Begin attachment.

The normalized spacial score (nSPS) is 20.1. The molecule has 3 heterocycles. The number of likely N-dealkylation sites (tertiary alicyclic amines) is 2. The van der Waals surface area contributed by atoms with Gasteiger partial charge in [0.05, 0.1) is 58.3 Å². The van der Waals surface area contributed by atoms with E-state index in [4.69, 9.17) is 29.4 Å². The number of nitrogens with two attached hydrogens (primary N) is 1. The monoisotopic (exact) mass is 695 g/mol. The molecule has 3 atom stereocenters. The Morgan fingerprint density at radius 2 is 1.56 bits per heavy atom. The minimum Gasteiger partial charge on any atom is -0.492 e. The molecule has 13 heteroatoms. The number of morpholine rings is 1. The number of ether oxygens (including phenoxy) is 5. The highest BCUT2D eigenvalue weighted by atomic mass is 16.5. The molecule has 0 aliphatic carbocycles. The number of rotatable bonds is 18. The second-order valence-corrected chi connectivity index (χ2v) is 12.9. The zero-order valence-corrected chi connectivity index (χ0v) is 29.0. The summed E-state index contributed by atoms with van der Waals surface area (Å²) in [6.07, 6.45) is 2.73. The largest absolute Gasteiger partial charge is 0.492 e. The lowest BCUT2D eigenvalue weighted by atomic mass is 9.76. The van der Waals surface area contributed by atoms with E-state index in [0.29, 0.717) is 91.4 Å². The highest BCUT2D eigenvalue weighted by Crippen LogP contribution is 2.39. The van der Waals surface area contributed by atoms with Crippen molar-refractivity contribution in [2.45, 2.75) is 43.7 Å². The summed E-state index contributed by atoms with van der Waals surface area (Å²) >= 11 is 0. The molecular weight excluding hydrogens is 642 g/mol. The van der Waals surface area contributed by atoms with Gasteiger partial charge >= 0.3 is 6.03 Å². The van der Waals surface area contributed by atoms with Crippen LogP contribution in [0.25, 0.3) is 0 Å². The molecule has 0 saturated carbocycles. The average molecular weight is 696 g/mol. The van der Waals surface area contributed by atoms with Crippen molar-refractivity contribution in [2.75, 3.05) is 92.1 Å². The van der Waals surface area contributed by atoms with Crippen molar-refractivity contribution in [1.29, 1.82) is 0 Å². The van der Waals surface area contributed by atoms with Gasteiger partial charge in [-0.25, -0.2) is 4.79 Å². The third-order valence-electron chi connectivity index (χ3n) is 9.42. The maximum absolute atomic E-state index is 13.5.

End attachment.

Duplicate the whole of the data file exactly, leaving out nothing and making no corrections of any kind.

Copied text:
The normalized spacial score (nSPS) is 20.1. The molecule has 3 heterocycles. The number of likely N-dealkylation sites (tertiary alicyclic amines) is 2. The van der Waals surface area contributed by atoms with Gasteiger partial charge in [0.05, 0.1) is 58.3 Å². The van der Waals surface area contributed by atoms with E-state index in [4.69, 9.17) is 29.4 Å². The number of nitrogens with two attached hydrogens (primary N) is 1. The monoisotopic (exact) mass is 695 g/mol. The molecule has 3 atom stereocenters. The Morgan fingerprint density at radius 2 is 1.56 bits per heavy atom. The minimum Gasteiger partial charge on any atom is -0.492 e. The molecule has 13 heteroatoms. The number of morpholine rings is 1. The number of ether oxygens (including phenoxy) is 5. The highest BCUT2D eigenvalue weighted by atomic mass is 16.5. The molecule has 0 aliphatic carbocycles. The number of rotatable bonds is 18. The second-order valence-corrected chi connectivity index (χ2v) is 12.9. The zero-order valence-corrected chi connectivity index (χ0v) is 29.0. The summed E-state index contributed by atoms with van der Waals surface area (Å²) in [6.07, 6.45) is 2.73. The largest absolute Gasteiger partial charge is 0.492 e. The lowest BCUT2D eigenvalue weighted by atomic mass is 9.76. The van der Waals surface area contributed by atoms with E-state index in [0.29, 0.717) is 91.4 Å². The highest BCUT2D eigenvalue weighted by Crippen LogP contribution is 2.39. The van der Waals surface area contributed by atoms with Crippen molar-refractivity contribution in [2.45, 2.75) is 43.7 Å². The summed E-state index contributed by atoms with van der Waals surface area (Å²) >= 11 is 0. The molecular weight excluding hydrogens is 642 g/mol. The van der Waals surface area contributed by atoms with Gasteiger partial charge >= 0.3 is 6.03 Å². The van der Waals surface area contributed by atoms with Crippen LogP contribution in [0.25, 0.3) is 0 Å². The molecule has 0 saturated carbocycles. The average molecular weight is 696 g/mol. The van der Waals surface area contributed by atoms with Crippen molar-refractivity contribution in [2.75, 3.05) is 92.1 Å². The van der Waals surface area contributed by atoms with Crippen molar-refractivity contribution in [1.29, 1.82) is 0 Å². The van der Waals surface area contributed by atoms with Gasteiger partial charge in [-0.25, -0.2) is 4.79 Å². The third-order valence-electron chi connectivity index (χ3n) is 9.42. The maximum absolute atomic E-state index is 13.5.